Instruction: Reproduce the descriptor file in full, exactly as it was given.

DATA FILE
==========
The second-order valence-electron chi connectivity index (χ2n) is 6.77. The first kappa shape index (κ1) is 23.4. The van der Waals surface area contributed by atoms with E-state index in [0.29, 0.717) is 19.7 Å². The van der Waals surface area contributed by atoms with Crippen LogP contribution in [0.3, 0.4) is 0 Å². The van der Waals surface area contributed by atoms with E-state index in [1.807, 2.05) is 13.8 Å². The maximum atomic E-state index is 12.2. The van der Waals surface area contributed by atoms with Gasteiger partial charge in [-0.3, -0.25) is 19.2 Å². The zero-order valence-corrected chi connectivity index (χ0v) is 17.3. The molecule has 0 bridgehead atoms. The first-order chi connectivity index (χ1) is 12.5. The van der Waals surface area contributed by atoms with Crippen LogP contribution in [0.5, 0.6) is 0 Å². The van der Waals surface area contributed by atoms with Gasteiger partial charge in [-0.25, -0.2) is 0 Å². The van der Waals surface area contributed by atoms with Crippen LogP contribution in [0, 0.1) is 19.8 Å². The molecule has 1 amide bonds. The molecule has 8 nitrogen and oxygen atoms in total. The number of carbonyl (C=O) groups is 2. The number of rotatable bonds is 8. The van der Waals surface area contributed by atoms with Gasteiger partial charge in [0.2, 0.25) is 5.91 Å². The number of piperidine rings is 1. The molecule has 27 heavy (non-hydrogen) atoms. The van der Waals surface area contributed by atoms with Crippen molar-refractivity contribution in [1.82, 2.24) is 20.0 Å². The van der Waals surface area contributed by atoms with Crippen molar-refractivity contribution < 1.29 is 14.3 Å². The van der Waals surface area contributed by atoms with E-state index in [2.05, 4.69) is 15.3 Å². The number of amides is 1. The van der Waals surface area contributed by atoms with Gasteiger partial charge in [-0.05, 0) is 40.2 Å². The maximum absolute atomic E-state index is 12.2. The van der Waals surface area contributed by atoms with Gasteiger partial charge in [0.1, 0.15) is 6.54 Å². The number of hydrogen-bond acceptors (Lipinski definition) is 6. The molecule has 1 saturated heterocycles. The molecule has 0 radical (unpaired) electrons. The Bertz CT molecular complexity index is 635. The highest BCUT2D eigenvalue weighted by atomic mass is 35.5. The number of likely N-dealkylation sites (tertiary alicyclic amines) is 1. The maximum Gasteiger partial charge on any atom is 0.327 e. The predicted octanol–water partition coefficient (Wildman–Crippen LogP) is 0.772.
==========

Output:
The second-order valence-electron chi connectivity index (χ2n) is 6.77. The first kappa shape index (κ1) is 23.4. The van der Waals surface area contributed by atoms with E-state index in [0.29, 0.717) is 19.7 Å². The van der Waals surface area contributed by atoms with Crippen LogP contribution in [0.3, 0.4) is 0 Å². The van der Waals surface area contributed by atoms with E-state index in [1.807, 2.05) is 13.8 Å². The maximum atomic E-state index is 12.2. The van der Waals surface area contributed by atoms with Gasteiger partial charge in [-0.3, -0.25) is 19.2 Å². The zero-order valence-corrected chi connectivity index (χ0v) is 17.3. The molecule has 0 bridgehead atoms. The first-order chi connectivity index (χ1) is 12.5. The van der Waals surface area contributed by atoms with Crippen LogP contribution in [0.5, 0.6) is 0 Å². The van der Waals surface area contributed by atoms with Gasteiger partial charge in [-0.25, -0.2) is 0 Å². The van der Waals surface area contributed by atoms with Crippen LogP contribution in [0, 0.1) is 19.8 Å². The molecule has 1 amide bonds. The molecule has 8 nitrogen and oxygen atoms in total. The number of carbonyl (C=O) groups is 2. The number of rotatable bonds is 8. The van der Waals surface area contributed by atoms with Gasteiger partial charge in [0.2, 0.25) is 5.91 Å². The number of piperidine rings is 1. The molecule has 27 heavy (non-hydrogen) atoms. The van der Waals surface area contributed by atoms with Crippen molar-refractivity contribution in [1.82, 2.24) is 20.0 Å². The van der Waals surface area contributed by atoms with Crippen molar-refractivity contribution < 1.29 is 14.3 Å². The van der Waals surface area contributed by atoms with E-state index in [2.05, 4.69) is 15.3 Å². The number of amides is 1. The van der Waals surface area contributed by atoms with Gasteiger partial charge in [-0.05, 0) is 40.2 Å². The maximum absolute atomic E-state index is 12.2. The van der Waals surface area contributed by atoms with Gasteiger partial charge in [0.1, 0.15) is 6.54 Å². The number of hydrogen-bond acceptors (Lipinski definition) is 6. The molecule has 1 saturated heterocycles. The molecule has 0 radical (unpaired) electrons. The Bertz CT molecular complexity index is 635. The highest BCUT2D eigenvalue weighted by atomic mass is 35.5. The number of likely N-dealkylation sites (tertiary alicyclic amines) is 1. The maximum Gasteiger partial charge on any atom is 0.327 e. The predicted octanol–water partition coefficient (Wildman–Crippen LogP) is 0.772.